Thanks Dorothy. I have been thinking about the benefits of liturgy to help create, mold and sustain identity. This was insightful.
Dorothy, I think you’d like the book by my mentor, Pat Keifert, called Welcoming the Stranger. Thanks for the comments.
Mark this is convincing work, but here’s the thing. When we began to try to move toward becoming a church for a more missional era we found we needed to have some funerals for church programs in order to assume a different posture. One of the results of dropping our program focus (which was admittedly institutional in character) is that we struggle with “on ramps” for people to find a place to have “voice”. I intend to re-read Keifert’s “Welcoming the Stranger” where he pushes for ‘missional worship’ … whatever that is, but Pat speaks with a pretty liturgical tradition in view. The idea of liturgy being a place where people find voice is intriguing, but I confess to be fairly clueless when it comes to our tradition which is staunchly non-liturgical (perhaps even in ways anti-liturgical). And it seems to me in our experience that the more we concentrate on process the farther it takes us from developing a missional imagination among our people. So the question for me is: how do we do both: process that gives voice and continuing to lean more fully into missional posture? It looks good on paper, but it is hard work. Do you have any suggestions that can give this legs?
Jerry, good questions. I guess I’d say first that the way we tried to cultivate missional imagination among you was through process. In fact, the process was the deliverable. We hoped you would continue to do many of things that we learned through the process.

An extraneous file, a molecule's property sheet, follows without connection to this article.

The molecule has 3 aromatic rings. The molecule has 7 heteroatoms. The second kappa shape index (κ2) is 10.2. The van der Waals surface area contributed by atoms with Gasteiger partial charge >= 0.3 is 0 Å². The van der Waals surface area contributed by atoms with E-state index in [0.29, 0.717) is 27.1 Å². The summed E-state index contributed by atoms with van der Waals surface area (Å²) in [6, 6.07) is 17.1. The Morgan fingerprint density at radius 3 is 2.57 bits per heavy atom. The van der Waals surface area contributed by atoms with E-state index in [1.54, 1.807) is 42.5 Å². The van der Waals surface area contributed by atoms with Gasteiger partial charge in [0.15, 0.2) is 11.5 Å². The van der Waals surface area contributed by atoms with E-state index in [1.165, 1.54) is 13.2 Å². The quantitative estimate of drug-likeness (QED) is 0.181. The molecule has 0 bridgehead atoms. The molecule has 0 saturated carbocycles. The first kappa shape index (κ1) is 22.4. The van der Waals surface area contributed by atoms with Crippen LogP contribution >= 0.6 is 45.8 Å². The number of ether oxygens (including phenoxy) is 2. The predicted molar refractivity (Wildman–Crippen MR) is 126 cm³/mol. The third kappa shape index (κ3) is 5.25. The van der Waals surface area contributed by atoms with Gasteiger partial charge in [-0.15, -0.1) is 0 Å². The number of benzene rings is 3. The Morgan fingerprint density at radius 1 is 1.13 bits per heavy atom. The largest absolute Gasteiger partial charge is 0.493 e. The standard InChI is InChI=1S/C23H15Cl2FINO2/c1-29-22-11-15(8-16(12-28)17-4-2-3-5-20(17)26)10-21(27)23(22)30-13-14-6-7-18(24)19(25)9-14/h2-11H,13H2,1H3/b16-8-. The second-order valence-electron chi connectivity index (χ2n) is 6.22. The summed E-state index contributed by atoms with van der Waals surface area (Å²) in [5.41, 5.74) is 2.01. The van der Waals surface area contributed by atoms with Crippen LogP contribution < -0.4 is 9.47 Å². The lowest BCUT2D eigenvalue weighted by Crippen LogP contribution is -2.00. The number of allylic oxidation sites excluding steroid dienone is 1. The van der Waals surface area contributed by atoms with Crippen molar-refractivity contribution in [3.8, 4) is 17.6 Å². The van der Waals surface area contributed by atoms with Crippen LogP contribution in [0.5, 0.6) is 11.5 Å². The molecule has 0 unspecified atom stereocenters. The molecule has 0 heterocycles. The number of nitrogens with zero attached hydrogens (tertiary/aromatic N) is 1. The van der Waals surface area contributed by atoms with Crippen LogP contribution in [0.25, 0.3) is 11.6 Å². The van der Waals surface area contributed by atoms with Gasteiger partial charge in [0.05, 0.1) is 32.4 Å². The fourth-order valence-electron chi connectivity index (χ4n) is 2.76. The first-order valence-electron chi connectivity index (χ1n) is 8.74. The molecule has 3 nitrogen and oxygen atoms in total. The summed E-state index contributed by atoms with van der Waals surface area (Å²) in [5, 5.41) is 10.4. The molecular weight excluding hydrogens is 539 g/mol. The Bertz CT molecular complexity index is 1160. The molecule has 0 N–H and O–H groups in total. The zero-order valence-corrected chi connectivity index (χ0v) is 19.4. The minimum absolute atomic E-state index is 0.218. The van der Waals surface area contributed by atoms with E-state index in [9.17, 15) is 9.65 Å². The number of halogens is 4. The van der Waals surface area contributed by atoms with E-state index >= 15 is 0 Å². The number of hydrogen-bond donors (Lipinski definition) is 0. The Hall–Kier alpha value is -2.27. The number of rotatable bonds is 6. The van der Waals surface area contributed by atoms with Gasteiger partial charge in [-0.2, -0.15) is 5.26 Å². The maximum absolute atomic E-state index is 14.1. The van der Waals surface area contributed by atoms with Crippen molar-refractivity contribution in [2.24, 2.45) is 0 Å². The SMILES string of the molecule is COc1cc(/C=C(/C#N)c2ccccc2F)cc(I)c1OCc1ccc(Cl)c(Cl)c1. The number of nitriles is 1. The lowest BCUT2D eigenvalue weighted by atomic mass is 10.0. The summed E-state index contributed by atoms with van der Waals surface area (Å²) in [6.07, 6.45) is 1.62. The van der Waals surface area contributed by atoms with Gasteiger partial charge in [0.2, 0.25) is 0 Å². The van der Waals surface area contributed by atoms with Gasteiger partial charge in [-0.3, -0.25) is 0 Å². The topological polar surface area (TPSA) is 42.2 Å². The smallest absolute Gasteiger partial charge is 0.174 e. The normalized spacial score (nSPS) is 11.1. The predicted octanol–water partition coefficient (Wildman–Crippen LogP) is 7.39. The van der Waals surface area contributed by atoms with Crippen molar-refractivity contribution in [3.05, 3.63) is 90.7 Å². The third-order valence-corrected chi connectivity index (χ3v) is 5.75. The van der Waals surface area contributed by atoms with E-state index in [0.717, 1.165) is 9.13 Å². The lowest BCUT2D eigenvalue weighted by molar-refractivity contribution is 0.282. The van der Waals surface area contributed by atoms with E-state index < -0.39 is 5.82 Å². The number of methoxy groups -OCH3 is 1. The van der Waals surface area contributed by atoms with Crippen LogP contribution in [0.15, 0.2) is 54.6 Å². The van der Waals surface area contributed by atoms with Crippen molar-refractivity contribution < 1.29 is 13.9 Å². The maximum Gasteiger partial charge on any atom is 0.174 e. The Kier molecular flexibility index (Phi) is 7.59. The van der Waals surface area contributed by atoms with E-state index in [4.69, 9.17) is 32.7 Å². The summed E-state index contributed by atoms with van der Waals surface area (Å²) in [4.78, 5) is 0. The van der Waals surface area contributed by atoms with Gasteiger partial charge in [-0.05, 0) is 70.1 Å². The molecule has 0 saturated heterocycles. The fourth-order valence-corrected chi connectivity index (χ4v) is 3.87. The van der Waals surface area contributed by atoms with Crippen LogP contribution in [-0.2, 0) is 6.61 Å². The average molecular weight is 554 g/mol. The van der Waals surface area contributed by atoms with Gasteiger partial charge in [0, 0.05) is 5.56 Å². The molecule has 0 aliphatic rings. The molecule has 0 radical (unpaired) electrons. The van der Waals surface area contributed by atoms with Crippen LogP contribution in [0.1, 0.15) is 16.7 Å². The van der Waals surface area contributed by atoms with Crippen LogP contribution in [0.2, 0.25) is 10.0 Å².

And I want to distinguish between process and program. I think it is definitely better to be process oriented than program oriented. I agree, however, that if all you’re doing is looking at the process than you can lose sight of what the process hopes to do. But we’re always doing things in church and so we always have some sort of process going. I just think it should be good process for the reasons listed above. And I think that someone(s) has to attend to this or there will be slippage. And the loss of thoughtfulness in process hurts especially those who have little natural power in the congregation.
I think that there are things to do in a free church tradition that would be welcoming and hospitable. Free churches tend to be fairly high context. You have to know how its done already because very little instruction or guidance is given. But I think there are some adjustments that could be easily made to give everyone greater access or participation. More on that maybe in another post.
Before writing, I have an urge to confess my Restorationist anti-process heritage. By this I merely say that I come from a tradition forged on the backs of men like Stone, Harding, Lipscomb, Armstrong and others who vigorously resisted institutional impulses by encouraging self-autonomy among Churches, abstaining from hierarchical leadership structure, and promoting grass-roots organizational styles among their brethren.
Now, since the inception of that movement the pendulum has swung several times. In the absence of formal processes (and perhaps also the absence of quality, academic hermeneutics), we for a time focused out attention and energy on New Testament dogma. While this wasn’t intrinsically bad or wrong, it manifested in some harmful and, well let’s just say it, silly practices (remember the Church you grew up in that condemned the folks in the other CoC in town to hell for having a kitchen in their facility? No? Just me?). Laypersons were left to do the theological heavy-lifting, and we as a culture placed our salvation on the biblical issues we could most easily put our hands on; those of doctrine. ‘Let the bible speak for itself,’ was a mantra of this time, and churches with signs proclaiming ‘Stop, drop and roll won’t work in hell,’ or ‘Global warming is a hoax, hell isn’t. REPENT’ are remnants of this model that are (thankfully) in sharp decline.